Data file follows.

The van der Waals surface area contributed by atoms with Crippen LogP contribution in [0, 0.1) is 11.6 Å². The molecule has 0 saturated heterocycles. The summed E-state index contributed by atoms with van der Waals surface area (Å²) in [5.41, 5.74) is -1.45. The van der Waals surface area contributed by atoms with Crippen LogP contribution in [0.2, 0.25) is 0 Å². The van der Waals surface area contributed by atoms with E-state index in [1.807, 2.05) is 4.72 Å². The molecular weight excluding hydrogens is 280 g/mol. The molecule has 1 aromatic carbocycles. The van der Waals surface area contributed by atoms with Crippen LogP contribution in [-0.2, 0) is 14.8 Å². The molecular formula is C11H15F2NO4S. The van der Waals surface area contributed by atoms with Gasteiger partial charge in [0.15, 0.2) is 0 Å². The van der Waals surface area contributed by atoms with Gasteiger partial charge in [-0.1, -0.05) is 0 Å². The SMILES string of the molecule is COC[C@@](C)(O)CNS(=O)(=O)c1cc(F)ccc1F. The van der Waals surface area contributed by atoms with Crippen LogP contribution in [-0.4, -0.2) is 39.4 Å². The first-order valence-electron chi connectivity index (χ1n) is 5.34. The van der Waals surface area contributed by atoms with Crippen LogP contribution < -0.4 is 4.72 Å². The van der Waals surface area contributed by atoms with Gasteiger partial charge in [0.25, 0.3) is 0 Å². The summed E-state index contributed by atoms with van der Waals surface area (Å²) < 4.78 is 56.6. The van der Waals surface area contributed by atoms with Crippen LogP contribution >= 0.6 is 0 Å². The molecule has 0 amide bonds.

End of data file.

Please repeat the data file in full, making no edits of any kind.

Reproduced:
The van der Waals surface area contributed by atoms with Crippen LogP contribution in [0, 0.1) is 11.6 Å². The molecule has 0 saturated heterocycles. The summed E-state index contributed by atoms with van der Waals surface area (Å²) in [5.41, 5.74) is -1.45. The van der Waals surface area contributed by atoms with Crippen LogP contribution in [0.2, 0.25) is 0 Å². The van der Waals surface area contributed by atoms with E-state index in [1.807, 2.05) is 4.72 Å². The molecular weight excluding hydrogens is 280 g/mol. The molecule has 1 aromatic carbocycles. The van der Waals surface area contributed by atoms with Crippen LogP contribution in [-0.2, 0) is 14.8 Å². The molecular formula is C11H15F2NO4S. The van der Waals surface area contributed by atoms with Gasteiger partial charge in [0.15, 0.2) is 0 Å². The van der Waals surface area contributed by atoms with Gasteiger partial charge in [-0.1, -0.05) is 0 Å². The SMILES string of the molecule is COC[C@@](C)(O)CNS(=O)(=O)c1cc(F)ccc1F. The van der Waals surface area contributed by atoms with Crippen LogP contribution in [-0.4, -0.2) is 39.4 Å². The first-order valence-electron chi connectivity index (χ1n) is 5.34. The van der Waals surface area contributed by atoms with Crippen LogP contribution < -0.4 is 4.72 Å². The van der Waals surface area contributed by atoms with Gasteiger partial charge in [0.25, 0.3) is 0 Å². The summed E-state index contributed by atoms with van der Waals surface area (Å²) < 4.78 is 56.6. The van der Waals surface area contributed by atoms with Crippen LogP contribution >= 0.6 is 0 Å². The molecule has 0 amide bonds.